What the license to sell hard drugs in Canada really means
Edited image depicting the ease of access to buying hard drugs in Canada. (Edited by Chloe Rusek.)

What the license to sell hard drugs in Canada really means

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Capitalism has dipped itself into many questionable markets, including the most recent debate on assisted suicide and it’s ethics which came to light due to Canada’s allowal of “Medical assistance in dying.” On Mar. 3, in another bold move, Canada has legalized the sale of hard drugs such as heroin and cocaine through licensed companies. The decision has been met with both praise and criticism, with supporters arguing that it could help reduce drug addiction and overdose problems, while critics question the morality and safety of such a move.

“More than 10,000 people have overdosed since a public health emergency for opioids was declared in 2016 in the province of 5 million people. Deaths have hit 30,000 throughout Canada,” HealthDay reported in an article published in the U.S. News.

Graphic depicting Canadian substance abuse and harms. (Courtesy of Canadian Substance Use Costs and Harms Scientific Working Group.)

The Canadian government’s decision comes as the country grapples with a growing drug addiction crisis, with overdose deaths reaching record highs in recent years. By legalizing the sale of hard drugs, the hope is that addicts will have access to clean and safe drugs, reducing the risk of overdose and the spread of diseases such as HIV and hepatitis. 

“Canada has spent more than $800 million, the equivalent of $600 million U.S., to try to end the crisis,” CBS News reported. “This includes money spent on addiction treatment, supplies of the overdose antidote naloxone and opening 39 supervised drug consumption sites across Canada.”

So far, only two companies, Sunshine Earth Labs and Adastra have been issued the clearance needed in order to take part in sales and production. The sale of these drugs will be strictly regulated and licensed, with companies required to meet certain safety and quality standards. The government also plans to invest in addiction treatment and harm reduction programs, such as supervised injection sites and naloxone distribution, which is not a completely unheard of method to help those struggling with addiction and has already been implemented and used with the hope to reduce Canadian drug overdose numbers.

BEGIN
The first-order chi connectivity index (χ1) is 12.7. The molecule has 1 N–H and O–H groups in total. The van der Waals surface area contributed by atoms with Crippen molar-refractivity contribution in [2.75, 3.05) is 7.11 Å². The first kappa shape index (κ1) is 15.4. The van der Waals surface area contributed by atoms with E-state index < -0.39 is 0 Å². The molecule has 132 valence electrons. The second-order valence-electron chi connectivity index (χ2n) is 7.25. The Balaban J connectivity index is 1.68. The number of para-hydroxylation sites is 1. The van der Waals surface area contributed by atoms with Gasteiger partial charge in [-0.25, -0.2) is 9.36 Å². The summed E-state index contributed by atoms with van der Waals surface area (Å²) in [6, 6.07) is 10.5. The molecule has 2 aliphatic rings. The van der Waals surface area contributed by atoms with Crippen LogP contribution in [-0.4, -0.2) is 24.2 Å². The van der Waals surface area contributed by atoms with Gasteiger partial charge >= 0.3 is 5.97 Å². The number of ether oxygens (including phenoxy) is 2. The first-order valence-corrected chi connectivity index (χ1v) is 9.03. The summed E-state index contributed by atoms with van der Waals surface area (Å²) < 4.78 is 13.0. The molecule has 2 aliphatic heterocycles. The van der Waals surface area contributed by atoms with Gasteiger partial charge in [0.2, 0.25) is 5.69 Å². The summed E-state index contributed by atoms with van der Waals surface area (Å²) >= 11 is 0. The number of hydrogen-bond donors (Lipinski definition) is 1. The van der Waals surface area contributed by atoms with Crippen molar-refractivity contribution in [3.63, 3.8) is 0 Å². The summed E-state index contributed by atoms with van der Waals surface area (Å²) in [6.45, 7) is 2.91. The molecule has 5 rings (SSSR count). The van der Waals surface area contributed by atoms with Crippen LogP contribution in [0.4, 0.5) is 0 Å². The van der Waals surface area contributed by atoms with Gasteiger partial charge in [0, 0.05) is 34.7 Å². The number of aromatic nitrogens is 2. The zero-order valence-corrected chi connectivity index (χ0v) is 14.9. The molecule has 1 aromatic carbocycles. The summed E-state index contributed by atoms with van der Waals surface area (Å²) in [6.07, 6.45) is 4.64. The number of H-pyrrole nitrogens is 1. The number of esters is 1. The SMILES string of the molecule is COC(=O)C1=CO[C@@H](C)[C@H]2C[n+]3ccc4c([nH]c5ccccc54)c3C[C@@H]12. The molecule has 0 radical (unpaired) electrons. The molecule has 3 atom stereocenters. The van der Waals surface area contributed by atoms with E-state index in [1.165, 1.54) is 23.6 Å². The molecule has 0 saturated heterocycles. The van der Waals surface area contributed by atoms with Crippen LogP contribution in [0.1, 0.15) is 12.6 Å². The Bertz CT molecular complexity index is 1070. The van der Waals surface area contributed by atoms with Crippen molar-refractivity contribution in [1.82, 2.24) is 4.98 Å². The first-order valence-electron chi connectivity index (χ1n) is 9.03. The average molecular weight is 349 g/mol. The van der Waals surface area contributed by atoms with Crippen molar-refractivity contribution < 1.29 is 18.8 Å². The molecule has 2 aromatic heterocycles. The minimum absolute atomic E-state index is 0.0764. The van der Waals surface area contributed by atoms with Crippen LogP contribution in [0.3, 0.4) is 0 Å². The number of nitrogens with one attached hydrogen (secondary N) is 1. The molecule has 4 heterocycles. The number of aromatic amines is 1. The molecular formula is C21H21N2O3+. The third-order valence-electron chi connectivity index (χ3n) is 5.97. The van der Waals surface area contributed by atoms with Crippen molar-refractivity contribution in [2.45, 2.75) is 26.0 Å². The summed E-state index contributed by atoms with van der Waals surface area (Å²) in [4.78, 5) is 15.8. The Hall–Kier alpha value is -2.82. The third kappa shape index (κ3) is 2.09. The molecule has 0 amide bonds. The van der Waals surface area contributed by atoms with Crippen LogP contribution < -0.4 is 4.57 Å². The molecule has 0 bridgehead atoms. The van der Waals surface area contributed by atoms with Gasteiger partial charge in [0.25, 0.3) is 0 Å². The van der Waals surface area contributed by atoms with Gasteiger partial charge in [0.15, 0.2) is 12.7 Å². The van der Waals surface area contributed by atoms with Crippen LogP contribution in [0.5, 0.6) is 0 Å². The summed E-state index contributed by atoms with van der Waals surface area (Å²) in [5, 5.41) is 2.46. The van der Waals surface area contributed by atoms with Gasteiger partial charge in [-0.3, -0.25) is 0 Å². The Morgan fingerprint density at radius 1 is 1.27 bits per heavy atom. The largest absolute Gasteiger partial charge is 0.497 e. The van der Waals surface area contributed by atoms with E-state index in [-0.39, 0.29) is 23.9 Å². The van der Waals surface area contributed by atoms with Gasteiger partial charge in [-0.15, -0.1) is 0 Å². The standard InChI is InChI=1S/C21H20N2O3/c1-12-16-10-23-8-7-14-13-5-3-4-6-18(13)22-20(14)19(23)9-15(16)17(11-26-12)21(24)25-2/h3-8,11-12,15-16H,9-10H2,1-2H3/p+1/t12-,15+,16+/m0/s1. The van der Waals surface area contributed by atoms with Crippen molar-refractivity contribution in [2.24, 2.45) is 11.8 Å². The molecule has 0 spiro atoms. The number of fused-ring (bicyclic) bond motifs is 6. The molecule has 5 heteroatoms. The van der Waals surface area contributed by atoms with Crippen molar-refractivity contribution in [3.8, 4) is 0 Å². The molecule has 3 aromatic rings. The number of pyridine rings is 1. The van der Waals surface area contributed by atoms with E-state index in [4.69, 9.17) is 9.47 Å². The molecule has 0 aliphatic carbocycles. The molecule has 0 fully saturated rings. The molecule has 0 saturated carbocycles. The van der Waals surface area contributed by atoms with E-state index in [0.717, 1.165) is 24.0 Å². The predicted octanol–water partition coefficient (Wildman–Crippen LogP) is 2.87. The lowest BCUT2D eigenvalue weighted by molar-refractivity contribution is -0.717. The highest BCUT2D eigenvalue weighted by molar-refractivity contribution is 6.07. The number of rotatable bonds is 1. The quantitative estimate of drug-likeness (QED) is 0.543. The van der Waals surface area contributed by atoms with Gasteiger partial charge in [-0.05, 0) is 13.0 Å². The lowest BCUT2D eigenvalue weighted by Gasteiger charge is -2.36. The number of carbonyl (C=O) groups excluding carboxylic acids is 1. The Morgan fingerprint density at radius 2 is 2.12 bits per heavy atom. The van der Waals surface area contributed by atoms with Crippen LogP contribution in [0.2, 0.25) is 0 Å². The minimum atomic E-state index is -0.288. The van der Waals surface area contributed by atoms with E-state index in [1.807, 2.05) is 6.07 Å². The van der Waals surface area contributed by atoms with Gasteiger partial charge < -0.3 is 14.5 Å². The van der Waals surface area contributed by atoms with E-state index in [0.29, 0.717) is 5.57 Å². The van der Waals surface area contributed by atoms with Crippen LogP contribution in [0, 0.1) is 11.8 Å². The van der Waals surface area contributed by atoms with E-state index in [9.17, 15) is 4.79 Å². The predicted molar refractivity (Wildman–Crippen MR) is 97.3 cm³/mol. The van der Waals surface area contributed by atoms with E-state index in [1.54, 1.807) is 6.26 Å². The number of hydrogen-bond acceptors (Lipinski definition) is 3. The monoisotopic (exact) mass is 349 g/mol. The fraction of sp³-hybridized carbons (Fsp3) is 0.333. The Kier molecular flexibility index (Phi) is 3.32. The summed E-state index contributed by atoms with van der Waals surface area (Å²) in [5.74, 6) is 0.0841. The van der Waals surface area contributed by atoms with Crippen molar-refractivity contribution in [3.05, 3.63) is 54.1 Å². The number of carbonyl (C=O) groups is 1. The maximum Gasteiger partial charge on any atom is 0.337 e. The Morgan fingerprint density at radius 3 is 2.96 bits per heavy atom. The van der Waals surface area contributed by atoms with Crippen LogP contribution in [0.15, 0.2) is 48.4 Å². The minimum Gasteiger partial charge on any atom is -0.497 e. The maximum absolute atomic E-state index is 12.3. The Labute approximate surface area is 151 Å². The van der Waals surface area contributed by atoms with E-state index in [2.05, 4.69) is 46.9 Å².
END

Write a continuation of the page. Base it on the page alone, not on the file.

“The Dealer’s License issued to Adastra Labs does not permit Adastra Labs to sell coca leaf, psilocybin or cocaine to the general public,” Adastra said in an updated statement, released following initial confusion from the public. “For cocaine, and under the Dealer’s Licence, Adastra Labs is only permitted to sell to other licensed dealers who have cocaine listed on their license including pharmacists, practitioners [and] hospitals.”

Supporters of the move argue that it takes a realistic approach to the issue of drug addiction, acknowledging that drug use is a reality that cannot be eradicated through prohibition alone. By legalizing the sale of drugs, it removes the criminal element from drug use, reducing the risk of violence and exploitation.

“Harm reduction is a critically important and mainstream topic, and we are staying at the forefront of drug regulations across the board,” Michael Forbes, CEO of Adastra said.

It also allows for the government to regulate the sale and quality of drugs, ensuring that they are safe and not laced with dangerous substances. This could potentially reduce the number of overdose deaths, which have been on the rise in Canada in recent years. However, critics argue that legalizing hard drugs sends the wrong message to society and could encourage drug use. There are also concerns about the potential for addiction and the societal impacts of widespread drug use. There are also critiques on the capitalist implications of this move. While some might argue that it could potentially be a new source of revenue for the government, there are concerns about the dangers of turning addiction into a profitable enterprise.

“We proactively pursued the amendment to our Dealer’s License to include cocaine back in December 2022,” Forbes continued. “We will evaluate how the commercialization of this substance fits in with our business model at Adastra in an effort to position ourselves to support the demand for a safe supply of cocaine.”

Many have also highlighted the issue of whether this move would really address the root causes of drug addiction, such as poverty, mental health issues and social isolation. While harm reduction measures such as supervised injection sites and naloxone distribution are important, they argue that more needs to be done to address the underlying issues that lead to drug addiction in the first place.

Despite the criticisms, the Canadian government is pushing ahead with the plan, which has no set date although the most recent amendment to the licenses was in January of 2023 . It remains to be seen whether the move will have the intended impact of reducing drug addiction and overdose deaths, or whether it will be met with unintended consequences. Some advocates for harm reduction suggest that this move should only be the first step towards a larger scale harm reduction policy that includes destigmatizing and supporting those with substance use disorder. Legalization alone cannot solve the opioid epidemic, but combined with harm reduction and support programs can lessen its impact.

The legalization of hard drugs is a complex issue with no easy solutions. This movement represents an important shift in the way that society views drug addiction and acknowledges the need for a more comprehensive approach and support to those struggling with addiction. Only time will tell whether it is a successful move or not.

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